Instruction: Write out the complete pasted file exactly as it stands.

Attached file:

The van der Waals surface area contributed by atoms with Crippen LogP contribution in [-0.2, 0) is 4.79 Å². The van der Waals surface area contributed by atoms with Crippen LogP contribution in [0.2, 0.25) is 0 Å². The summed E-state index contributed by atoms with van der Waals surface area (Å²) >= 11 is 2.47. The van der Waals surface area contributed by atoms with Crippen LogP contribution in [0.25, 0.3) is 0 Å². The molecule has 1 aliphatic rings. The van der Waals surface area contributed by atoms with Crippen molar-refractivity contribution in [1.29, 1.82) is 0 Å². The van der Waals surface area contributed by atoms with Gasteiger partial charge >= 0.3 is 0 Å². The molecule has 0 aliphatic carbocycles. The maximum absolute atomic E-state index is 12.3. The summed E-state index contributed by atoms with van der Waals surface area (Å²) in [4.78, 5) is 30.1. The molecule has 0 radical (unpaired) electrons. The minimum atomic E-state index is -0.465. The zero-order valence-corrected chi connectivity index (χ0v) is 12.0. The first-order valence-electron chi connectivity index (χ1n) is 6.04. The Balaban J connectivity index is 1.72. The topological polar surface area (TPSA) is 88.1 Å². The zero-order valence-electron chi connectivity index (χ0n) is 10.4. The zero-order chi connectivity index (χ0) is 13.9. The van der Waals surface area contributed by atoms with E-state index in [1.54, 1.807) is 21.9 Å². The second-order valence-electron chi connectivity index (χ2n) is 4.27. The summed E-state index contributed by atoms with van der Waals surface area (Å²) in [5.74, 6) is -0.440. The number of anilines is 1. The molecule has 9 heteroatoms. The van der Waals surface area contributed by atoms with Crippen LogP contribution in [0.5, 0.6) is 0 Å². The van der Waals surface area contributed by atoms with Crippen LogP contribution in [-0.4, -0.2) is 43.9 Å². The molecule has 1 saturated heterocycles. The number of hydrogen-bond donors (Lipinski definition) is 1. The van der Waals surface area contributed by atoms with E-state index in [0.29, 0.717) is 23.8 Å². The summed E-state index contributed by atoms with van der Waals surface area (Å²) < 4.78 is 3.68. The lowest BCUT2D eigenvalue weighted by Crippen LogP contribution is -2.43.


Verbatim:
The van der Waals surface area contributed by atoms with Crippen LogP contribution in [-0.2, 0) is 4.79 Å². The van der Waals surface area contributed by atoms with Crippen LogP contribution in [0.2, 0.25) is 0 Å². The summed E-state index contributed by atoms with van der Waals surface area (Å²) >= 11 is 2.47. The van der Waals surface area contributed by atoms with Crippen LogP contribution in [0.25, 0.3) is 0 Å². The molecule has 1 aliphatic rings. The van der Waals surface area contributed by atoms with Crippen molar-refractivity contribution in [1.29, 1.82) is 0 Å². The van der Waals surface area contributed by atoms with Gasteiger partial charge >= 0.3 is 0 Å². The molecule has 0 aliphatic carbocycles. The maximum absolute atomic E-state index is 12.3. The summed E-state index contributed by atoms with van der Waals surface area (Å²) in [4.78, 5) is 30.1. The molecule has 0 radical (unpaired) electrons. The minimum atomic E-state index is -0.465. The zero-order valence-corrected chi connectivity index (χ0v) is 12.0. The first-order valence-electron chi connectivity index (χ1n) is 6.04. The Balaban J connectivity index is 1.72. The topological polar surface area (TPSA) is 88.1 Å². The zero-order valence-electron chi connectivity index (χ0n) is 10.4. The zero-order chi connectivity index (χ0) is 13.9. The van der Waals surface area contributed by atoms with E-state index in [1.54, 1.807) is 21.9 Å². The second-order valence-electron chi connectivity index (χ2n) is 4.27. The summed E-state index contributed by atoms with van der Waals surface area (Å²) in [5.74, 6) is -0.440. The number of anilines is 1. The molecule has 9 heteroatoms. The van der Waals surface area contributed by atoms with Crippen LogP contribution in [0.5, 0.6) is 0 Å². The van der Waals surface area contributed by atoms with Crippen LogP contribution in [-0.4, -0.2) is 43.9 Å². The molecule has 1 saturated heterocycles. The number of hydrogen-bond donors (Lipinski definition) is 1. The van der Waals surface area contributed by atoms with E-state index in [0.29, 0.717) is 23.8 Å². The summed E-state index contributed by atoms with van der Waals surface area (Å²) < 4.78 is 3.68. The lowest BCUT2D eigenvalue weighted by Crippen LogP contribution is -2.43.